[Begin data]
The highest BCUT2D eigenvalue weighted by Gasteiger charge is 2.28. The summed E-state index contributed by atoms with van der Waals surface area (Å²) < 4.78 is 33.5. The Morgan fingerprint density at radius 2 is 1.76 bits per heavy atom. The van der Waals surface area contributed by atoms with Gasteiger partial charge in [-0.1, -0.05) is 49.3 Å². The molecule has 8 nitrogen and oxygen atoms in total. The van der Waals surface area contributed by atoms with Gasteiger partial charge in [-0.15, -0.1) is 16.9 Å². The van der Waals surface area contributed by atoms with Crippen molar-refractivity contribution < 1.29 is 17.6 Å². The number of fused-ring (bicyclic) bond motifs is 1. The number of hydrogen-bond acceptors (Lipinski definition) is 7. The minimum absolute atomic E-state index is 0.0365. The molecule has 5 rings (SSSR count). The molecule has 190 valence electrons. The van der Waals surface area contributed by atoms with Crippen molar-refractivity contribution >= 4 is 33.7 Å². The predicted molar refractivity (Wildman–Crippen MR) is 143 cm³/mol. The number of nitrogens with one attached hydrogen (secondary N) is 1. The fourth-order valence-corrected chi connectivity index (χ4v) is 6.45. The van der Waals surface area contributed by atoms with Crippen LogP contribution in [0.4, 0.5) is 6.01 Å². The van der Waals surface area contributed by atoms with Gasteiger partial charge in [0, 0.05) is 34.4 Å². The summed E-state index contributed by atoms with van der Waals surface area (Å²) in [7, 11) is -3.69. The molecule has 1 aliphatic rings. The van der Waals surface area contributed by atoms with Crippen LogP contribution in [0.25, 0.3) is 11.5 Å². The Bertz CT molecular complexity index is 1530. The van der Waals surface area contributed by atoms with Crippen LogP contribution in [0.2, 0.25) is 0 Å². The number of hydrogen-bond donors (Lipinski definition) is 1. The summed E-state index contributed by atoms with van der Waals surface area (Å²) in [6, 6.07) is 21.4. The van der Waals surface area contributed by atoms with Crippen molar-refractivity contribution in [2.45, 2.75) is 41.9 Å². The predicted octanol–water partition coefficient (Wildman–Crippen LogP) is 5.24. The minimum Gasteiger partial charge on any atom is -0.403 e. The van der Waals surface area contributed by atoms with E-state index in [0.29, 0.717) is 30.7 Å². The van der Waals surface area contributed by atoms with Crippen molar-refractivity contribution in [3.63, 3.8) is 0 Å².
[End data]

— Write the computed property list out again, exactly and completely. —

The highest BCUT2D eigenvalue weighted by Gasteiger charge is 2.28. The summed E-state index contributed by atoms with van der Waals surface area (Å²) < 4.78 is 33.5. The Morgan fingerprint density at radius 2 is 1.76 bits per heavy atom. The van der Waals surface area contributed by atoms with Gasteiger partial charge in [-0.1, -0.05) is 49.3 Å². The molecule has 8 nitrogen and oxygen atoms in total. The van der Waals surface area contributed by atoms with Gasteiger partial charge in [-0.15, -0.1) is 16.9 Å². The van der Waals surface area contributed by atoms with Crippen molar-refractivity contribution < 1.29 is 17.6 Å². The number of fused-ring (bicyclic) bond motifs is 1. The number of hydrogen-bond acceptors (Lipinski definition) is 7. The minimum absolute atomic E-state index is 0.0365. The molecule has 5 rings (SSSR count). The molecule has 190 valence electrons. The van der Waals surface area contributed by atoms with Crippen molar-refractivity contribution >= 4 is 33.7 Å². The predicted molar refractivity (Wildman–Crippen MR) is 143 cm³/mol. The number of nitrogens with one attached hydrogen (secondary N) is 1. The fourth-order valence-corrected chi connectivity index (χ4v) is 6.45. The van der Waals surface area contributed by atoms with Crippen LogP contribution in [0.4, 0.5) is 6.01 Å². The van der Waals surface area contributed by atoms with Gasteiger partial charge in [0, 0.05) is 34.4 Å². The summed E-state index contributed by atoms with van der Waals surface area (Å²) in [7, 11) is -3.69. The molecule has 1 aliphatic rings. The van der Waals surface area contributed by atoms with Crippen LogP contribution in [0.25, 0.3) is 11.5 Å². The Bertz CT molecular complexity index is 1530. The van der Waals surface area contributed by atoms with Crippen LogP contribution in [0.2, 0.25) is 0 Å². The number of hydrogen-bond donors (Lipinski definition) is 1. The summed E-state index contributed by atoms with van der Waals surface area (Å²) in [6, 6.07) is 21.4. The van der Waals surface area contributed by atoms with Crippen molar-refractivity contribution in [2.45, 2.75) is 41.9 Å². The predicted octanol–water partition coefficient (Wildman–Crippen LogP) is 5.24. The minimum Gasteiger partial charge on any atom is -0.403 e. The van der Waals surface area contributed by atoms with E-state index in [0.29, 0.717) is 30.7 Å². The van der Waals surface area contributed by atoms with Crippen molar-refractivity contribution in [3.63, 3.8) is 0 Å².